ILLINOIS (WCIA) — The holiday season means thousands of packages will be circulating at the post office, but gifts aren’t the only things being mailed.
Dangerous opioids are making their way to communities the same way. But, state leaders announced it’s going to be a lot tougher from now on.
Simply pack, seal, add a stamp and it’s out for delivery. But, before any package reaches its final destination, law enforcement is going the extra mile to make sure dangerous drugs don’t make it.
“We have a highly-dedicated and committed group of CBP officers and, disrupting the flow of illicit narcotics here in Chicago and across the country.”
They’re using K-9’s and new, more advanced technology to detect drugs shipped internationally. The majority of opioids, like fentanyl which is 100 times stronger than morphine, come from China.
“This is the second largest import incoming for fentanyl anywhere in the United States of America. We need to take strong action.”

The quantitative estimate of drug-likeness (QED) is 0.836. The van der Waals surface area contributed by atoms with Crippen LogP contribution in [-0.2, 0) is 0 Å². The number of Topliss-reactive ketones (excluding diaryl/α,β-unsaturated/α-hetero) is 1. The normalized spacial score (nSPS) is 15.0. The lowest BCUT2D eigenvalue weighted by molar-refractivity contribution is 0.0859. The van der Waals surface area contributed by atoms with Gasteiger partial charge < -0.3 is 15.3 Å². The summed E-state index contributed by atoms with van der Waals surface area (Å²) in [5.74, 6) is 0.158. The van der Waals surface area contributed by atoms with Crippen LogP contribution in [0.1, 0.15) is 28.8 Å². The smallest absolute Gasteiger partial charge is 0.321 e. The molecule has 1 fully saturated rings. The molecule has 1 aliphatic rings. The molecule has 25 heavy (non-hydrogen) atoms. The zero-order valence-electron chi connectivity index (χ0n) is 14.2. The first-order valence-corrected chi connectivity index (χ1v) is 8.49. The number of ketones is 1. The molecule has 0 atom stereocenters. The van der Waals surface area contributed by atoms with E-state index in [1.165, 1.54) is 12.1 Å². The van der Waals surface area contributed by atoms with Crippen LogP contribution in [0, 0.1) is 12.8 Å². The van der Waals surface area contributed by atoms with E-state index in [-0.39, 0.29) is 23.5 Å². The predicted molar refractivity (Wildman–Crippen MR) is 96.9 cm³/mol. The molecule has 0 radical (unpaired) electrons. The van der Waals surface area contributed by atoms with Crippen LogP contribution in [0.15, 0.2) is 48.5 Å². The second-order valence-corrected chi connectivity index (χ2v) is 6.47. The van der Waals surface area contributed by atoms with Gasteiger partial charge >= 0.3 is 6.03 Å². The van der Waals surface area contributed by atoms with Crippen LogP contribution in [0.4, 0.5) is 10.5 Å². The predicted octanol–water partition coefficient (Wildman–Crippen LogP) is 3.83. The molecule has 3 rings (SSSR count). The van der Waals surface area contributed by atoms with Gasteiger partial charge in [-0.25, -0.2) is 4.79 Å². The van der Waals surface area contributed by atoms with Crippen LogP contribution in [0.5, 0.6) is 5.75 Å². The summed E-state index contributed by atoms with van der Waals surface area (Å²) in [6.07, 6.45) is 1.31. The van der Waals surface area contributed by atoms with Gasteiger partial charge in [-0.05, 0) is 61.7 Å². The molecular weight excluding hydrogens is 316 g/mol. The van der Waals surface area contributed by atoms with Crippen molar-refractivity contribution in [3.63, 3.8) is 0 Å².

This year, state police alone collected more than 16-kilos of heroin and 36-kilos of fentanyl.
“We need to go after that and get that stopped from going in.”
During a tour, Governor Bruce Rauner applauded the effort saying it will help combat a growing epidemic. More than 2,000 people died from opioids in the state this year.
“If we don’t take strong action, that number will increase dramatically in the next few years.”
With a state task force up and running, the goal is to cut use by a third in three years. Officials say stopping drugs in their tracks is the right step.
The U.S. Postal Service already inspects packages for narcotics. Local law enforcement says opioids aren’t typically mailed locally, but they’re happy this could slow drug trafficking down.
Law enforcement and public health officials on the opioid task force have other initiatives underway. Governor Rauner announced a 24-hour opioid crisis hotline which will open soon.
Also, a prescription drug monitoring program is underway. Lastly, state police say they’re working to launch an OD map application allowing health officials and law enforcement to see spikes in overdoses in the community.